8. h)

     more generally, allows the system to be extended at any time with little or no impact on the existing system, as long as the addition of new components, interaction protocols, agents, and coordination laws is “made transparent” by some suitably programmed tuple centre;

     
  9. i)

     inherently supports intelligence in the infrastructure: because ReSpecT is Turing-equivalent, potentially any (interaction-related) computation can be embedded, and any computable coordination law can be computed; at the same time, the chance to spread such intelligence among the system – in particular, to decide what to put onto agents and what onto the infrastructure – where and when needed provides the designer with the full power of tailoring the system according to his/her goals and needs;

     
  10. j)

     makes it easy to bridge the gap caused by any source of heterogeneity (different protocols, different languages, different expression levels, etc.), thus also supporting the addition/replacement of entities to the system at later times;

     
  11. k)

     supports potentially any kind of social interaction, since the designer can both bridge the gap (as in point j above) between virtually any perception, protocol and entity, as well as decide how to split the required logic among agents and the infrastructure (as in point i above);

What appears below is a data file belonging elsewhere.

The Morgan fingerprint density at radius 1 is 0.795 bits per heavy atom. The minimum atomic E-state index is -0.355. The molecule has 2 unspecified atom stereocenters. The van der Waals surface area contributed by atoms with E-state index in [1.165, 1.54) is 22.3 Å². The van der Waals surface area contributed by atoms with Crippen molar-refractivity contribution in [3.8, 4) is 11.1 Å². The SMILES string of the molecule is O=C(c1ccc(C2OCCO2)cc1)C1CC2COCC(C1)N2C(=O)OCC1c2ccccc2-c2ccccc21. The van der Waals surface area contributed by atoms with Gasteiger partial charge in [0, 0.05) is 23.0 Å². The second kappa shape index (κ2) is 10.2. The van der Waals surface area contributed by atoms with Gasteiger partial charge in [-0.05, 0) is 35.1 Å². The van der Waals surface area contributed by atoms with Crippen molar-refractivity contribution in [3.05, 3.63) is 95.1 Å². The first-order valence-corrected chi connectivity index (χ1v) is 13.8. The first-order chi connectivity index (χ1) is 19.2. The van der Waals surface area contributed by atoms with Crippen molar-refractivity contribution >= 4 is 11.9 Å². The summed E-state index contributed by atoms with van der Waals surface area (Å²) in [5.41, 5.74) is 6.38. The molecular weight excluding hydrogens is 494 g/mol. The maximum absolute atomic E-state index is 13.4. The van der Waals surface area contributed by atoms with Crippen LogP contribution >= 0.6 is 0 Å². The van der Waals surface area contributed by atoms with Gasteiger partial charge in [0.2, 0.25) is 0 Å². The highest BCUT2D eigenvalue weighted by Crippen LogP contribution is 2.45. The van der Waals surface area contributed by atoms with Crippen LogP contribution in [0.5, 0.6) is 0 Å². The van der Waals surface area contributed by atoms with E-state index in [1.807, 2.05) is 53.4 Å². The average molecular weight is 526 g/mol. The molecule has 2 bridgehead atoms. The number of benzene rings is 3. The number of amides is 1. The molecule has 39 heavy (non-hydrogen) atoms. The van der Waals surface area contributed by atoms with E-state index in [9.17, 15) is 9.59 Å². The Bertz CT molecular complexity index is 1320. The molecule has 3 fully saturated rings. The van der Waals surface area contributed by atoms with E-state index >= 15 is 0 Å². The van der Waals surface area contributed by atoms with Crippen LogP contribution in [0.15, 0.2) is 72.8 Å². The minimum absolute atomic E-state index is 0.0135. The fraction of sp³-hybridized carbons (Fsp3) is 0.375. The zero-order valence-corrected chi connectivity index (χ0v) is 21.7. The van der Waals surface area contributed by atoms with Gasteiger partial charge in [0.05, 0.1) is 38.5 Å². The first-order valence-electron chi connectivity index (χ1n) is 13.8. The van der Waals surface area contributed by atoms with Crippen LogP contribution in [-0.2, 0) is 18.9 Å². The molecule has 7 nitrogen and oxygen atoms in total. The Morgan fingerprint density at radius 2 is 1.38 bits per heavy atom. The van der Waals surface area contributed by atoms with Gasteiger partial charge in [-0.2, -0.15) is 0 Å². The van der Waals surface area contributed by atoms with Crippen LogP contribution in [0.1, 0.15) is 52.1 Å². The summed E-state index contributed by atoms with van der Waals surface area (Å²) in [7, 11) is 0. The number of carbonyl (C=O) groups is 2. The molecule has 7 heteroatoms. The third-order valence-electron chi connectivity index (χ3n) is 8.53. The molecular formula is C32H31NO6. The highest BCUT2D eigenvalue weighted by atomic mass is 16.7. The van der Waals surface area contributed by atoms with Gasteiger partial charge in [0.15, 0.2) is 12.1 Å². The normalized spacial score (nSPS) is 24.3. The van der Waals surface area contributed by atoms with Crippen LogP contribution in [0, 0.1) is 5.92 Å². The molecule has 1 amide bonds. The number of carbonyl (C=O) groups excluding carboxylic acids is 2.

12. l)

     from the security and organisational viewpoints, natively supports a role-based access control model that can be tailored to the specific application needs;

     
  13. m)

     last but not least, provides an infrastructural item (the ACC) that is specifically thought to define a clear (but negotiable) external boundary, so as to protect both the infrastructure and the system built on its top from the external world.

     

Because of these features, the specific technologies for implementing the physical communication (e.g. ZigBee rather than Wi-Fi or Ethernet on PowerLine, or wired Ethernet, etc.), for enabling communication at the logical level (communication language, higher-level protocols, etc.), for retrieving measures and issuing commands to remote-controllable appliances, for showing and manipulating information onto a variety of devices (TV screens, smartphones, tablets, up to possibly 3D-enabled devices, etc.), and so on, need not be specified at this level: many of them could be used, possibly also together – it all depends on the vendor’s preferences and goals: the key aspect is that they do not influence the system design, since the infrastructure provides the technology to manage heterogeneity, filling the gaps. As a result, the architecture at this level still accounts for a wide set of systems, yet maintaining the generality of the reference architecture depicted in Figure 1: in principle, different “editions” of the same application can also be imagined, with a different set of supported features – it is all up to the vendor’s goals.